The former prime minister said he would not sign a controversial trans rights pledge, which has been backed by Rebecca Long-Bailey and Lisa Nandy, but which leadership frontrunner Sir Keir Starmer has refused to put his name to.
Three-time election winner Mr Blair declined to endorse any of the trio fighting to succeed Jeremy Corbyn, saying that his support would only damage their chances.
But he said all the candidates would be a “significant improvement” on Mr Corbyn and said Labour would have done “a lot better” in December’s election if it had ditched its leader for someone more moderate.
Answering questions after a speech at King’s College London to mark the 120th anniversary of Labour’s foundation, Mr Blair said the party needed “fundamental reconstruction” in order to challenge for power again, but said it was unclear whether any of those vying to lead it would be able to deliver this.
The necessary changes would mean ditching “old-style” tax-and-spend policies and stances which could be characterised as anti-western, as well as the embrace of identity politics and the “shouty” denunciation of those who disagree.
While transgender rights might be a cause worth supporting, the party should avoid making it into a totemic part of its platform, he warned.
“You have got to distinguish between the advocacy of certain things that are right – and you can say that whether it’s gay rights or transgender rights or whatever it is – and launching yourself politically into a kind of culture war with the right,” he said.
“If you go, ‘Transgender rights are our big thing,’ and the right say, ‘Immigration control is our big thing,’ you are going to lose that war, so you are not going to advance any of the things you want to do.
“We don’t need to be fighting that culture war. That doesn’t mean you don’t take the right positions on things.”
Asked whether he would sign the Labour Campaign for Trans Rights pledge, which has caused controversy with calls for the expulsion of “transphobic” members, Mr Blair replied: “I wouldn’t. I think there are all sorts of difficult issues that need to be resolved.”
He added: “If you are going out there and saying you are going to advocate things in a finger-jabbing sectarian way, saying, ‘If you don’t sign up to what I am saying, I’m going to come and disrupt your meetings and shout at you,’ you are not going to win that battle. You are just going to put a lot of people off.”
Asked which of the three leadership candidates he would back, Mr Blair replied: “I don’t want to damage anyone by supporting them, so I have made up my mind not to give an opinion on which candidate.
“Whatever happens is going to be a significant improvement… If we had got rid of Jeremy Corbyn and put in someone more moderate, I think we would have done a lot better at this last election.”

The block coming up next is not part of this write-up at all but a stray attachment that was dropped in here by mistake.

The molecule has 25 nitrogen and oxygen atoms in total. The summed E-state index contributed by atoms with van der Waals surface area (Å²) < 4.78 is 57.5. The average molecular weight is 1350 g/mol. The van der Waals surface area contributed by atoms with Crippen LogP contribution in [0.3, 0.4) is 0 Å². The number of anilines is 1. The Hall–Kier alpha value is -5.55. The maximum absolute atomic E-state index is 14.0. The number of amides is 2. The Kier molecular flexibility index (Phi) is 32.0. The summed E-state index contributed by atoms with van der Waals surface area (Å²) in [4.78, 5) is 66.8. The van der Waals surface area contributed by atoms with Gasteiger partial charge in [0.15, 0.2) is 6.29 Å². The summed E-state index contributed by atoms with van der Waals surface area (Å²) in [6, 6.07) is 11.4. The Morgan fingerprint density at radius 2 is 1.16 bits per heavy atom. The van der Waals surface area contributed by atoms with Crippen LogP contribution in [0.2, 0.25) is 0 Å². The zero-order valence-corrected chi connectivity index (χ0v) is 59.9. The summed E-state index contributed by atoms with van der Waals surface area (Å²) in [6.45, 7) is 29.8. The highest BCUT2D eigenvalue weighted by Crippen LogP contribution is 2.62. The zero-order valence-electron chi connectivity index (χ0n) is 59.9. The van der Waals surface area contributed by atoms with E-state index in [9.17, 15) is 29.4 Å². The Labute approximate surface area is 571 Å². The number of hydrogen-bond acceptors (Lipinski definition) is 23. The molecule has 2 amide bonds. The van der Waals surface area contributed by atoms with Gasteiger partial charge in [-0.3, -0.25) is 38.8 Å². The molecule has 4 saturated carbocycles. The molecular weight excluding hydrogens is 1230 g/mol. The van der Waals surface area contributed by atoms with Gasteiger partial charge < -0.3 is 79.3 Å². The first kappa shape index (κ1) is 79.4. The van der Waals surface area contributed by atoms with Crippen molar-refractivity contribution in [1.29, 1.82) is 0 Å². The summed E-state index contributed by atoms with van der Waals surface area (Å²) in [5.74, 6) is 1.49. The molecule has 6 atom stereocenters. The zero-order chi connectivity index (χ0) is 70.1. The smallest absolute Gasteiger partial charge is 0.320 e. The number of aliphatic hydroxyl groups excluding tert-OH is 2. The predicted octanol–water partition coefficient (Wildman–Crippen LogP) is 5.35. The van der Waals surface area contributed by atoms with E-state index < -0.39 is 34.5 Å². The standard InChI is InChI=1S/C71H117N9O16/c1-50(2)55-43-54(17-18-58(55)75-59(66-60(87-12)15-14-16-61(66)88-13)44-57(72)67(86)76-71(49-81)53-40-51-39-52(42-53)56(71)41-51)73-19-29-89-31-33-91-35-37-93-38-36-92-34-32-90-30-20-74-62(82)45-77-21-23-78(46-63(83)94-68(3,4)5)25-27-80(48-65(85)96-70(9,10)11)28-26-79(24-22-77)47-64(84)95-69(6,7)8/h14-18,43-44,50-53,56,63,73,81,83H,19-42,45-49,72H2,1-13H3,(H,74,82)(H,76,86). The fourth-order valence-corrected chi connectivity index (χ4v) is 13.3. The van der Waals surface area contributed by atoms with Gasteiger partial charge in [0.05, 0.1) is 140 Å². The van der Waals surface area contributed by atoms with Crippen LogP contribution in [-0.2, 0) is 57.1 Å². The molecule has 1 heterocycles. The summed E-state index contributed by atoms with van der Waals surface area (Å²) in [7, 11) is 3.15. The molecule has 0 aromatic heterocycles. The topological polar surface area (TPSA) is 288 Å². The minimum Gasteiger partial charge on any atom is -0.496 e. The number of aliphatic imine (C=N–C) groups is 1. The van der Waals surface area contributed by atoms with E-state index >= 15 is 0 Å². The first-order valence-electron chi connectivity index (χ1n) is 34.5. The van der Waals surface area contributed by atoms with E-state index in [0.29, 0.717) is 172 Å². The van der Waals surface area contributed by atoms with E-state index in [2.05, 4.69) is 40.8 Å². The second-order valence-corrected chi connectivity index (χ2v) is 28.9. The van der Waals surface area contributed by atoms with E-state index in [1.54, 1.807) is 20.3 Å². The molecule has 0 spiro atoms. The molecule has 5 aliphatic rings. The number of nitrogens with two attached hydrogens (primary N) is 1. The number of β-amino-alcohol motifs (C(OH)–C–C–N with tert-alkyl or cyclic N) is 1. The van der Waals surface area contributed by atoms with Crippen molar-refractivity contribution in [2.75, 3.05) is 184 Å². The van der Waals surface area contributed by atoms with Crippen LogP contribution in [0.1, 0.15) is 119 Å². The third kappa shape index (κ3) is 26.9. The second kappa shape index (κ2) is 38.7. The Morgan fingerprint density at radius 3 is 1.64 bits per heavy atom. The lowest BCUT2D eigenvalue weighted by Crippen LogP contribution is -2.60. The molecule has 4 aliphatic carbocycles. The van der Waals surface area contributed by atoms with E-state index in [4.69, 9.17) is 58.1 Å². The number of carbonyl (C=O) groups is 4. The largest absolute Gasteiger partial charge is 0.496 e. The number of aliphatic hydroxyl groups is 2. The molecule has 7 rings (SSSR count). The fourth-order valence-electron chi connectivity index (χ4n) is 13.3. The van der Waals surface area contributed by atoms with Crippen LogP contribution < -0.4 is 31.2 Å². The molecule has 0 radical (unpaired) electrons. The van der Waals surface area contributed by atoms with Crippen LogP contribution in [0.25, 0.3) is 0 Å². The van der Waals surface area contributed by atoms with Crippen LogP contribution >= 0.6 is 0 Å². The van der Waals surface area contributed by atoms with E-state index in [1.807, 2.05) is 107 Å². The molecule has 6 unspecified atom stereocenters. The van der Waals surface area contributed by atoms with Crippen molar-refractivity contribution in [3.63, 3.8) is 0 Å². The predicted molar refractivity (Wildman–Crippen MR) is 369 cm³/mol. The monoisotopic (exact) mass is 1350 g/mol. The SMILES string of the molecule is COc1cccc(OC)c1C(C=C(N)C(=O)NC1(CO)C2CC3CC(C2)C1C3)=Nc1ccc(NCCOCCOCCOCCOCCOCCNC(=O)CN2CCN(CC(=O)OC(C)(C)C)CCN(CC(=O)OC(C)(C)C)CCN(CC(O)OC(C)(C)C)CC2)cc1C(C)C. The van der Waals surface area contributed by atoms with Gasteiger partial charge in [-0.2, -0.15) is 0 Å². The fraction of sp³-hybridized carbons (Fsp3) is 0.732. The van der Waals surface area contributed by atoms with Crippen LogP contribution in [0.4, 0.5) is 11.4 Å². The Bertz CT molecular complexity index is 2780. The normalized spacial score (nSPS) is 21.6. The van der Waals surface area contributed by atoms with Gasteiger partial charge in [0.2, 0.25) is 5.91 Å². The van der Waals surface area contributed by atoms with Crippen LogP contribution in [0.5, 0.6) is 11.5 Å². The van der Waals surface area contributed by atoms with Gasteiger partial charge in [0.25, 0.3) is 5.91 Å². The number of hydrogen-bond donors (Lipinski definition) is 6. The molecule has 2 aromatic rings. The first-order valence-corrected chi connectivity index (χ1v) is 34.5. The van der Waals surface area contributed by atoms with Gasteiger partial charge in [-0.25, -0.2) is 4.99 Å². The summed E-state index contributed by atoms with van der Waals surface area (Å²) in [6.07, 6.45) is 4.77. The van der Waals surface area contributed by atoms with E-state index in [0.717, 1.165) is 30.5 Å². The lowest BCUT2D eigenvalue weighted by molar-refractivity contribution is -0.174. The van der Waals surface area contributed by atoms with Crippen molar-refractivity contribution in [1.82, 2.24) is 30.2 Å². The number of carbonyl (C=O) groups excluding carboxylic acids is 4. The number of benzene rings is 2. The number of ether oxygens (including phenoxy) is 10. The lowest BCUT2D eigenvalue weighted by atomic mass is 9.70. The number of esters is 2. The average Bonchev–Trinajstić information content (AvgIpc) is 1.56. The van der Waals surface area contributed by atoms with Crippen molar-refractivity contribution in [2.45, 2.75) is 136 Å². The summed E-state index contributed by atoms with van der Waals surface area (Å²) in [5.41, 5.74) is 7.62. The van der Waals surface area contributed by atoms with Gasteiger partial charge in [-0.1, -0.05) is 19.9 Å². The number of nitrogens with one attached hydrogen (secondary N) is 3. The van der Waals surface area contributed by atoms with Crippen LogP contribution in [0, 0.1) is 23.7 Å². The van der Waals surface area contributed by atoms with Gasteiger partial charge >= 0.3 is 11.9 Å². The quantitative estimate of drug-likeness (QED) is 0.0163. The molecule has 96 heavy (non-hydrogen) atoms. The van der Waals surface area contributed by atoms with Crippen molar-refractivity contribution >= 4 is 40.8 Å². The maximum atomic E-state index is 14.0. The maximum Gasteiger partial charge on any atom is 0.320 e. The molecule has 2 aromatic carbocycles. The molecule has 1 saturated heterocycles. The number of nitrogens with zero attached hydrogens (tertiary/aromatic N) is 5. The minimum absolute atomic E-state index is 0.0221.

He warned that the next election would be more difficult because Conservatives would have had five years to embed themselves in power and former Labour voters who switched to the Tories would find it easier to stick with the party second time round.
Describing Labour as being in a “moment of crisis”, he said: “Fundamental reconstruction is what we need now. I don’t think you can tell whether any of the leadership [candidates] are going to do that or not right now.”
In comments which will infuriate many Labour members, Mr Blair suggested the party needs to “build a new progressive coalition” with Liberal Democrats if it wants to regain power.
He stopped short of advocating a merger with the smaller party or the creation of a new centrist force, but said the “progressive” side of politics needed to overcome the “birth defect” which had divided Liberals from Labour and given Conservatives an easy ride in elections throughout the last 120 years.
“We must build a new progressive coalition to put Labour values into practice,” said Mr Blair.
“We must correct the defect from birth which separated the Liberal reforming traditions of Lloyd George, Beveridge and Keynes from the Labour ones of Keir Hardie, Attlee, Bevin and Bevan.
“These traditions became separated by ideas around class, industrial organisation, the role of the state and individual liberty, all of which are time-bound. But they had in common social reform, advancement of opportunity and passionate commitment to fighting poverty and injustice, all of which are timeless.
“How this is done institutionally is for debate. But intellectually and philosophically this is essential. With one qualification. Those Liberal politicians aspired to govern. Today’s Lib Dems would have to show the same clarity of purpose.”
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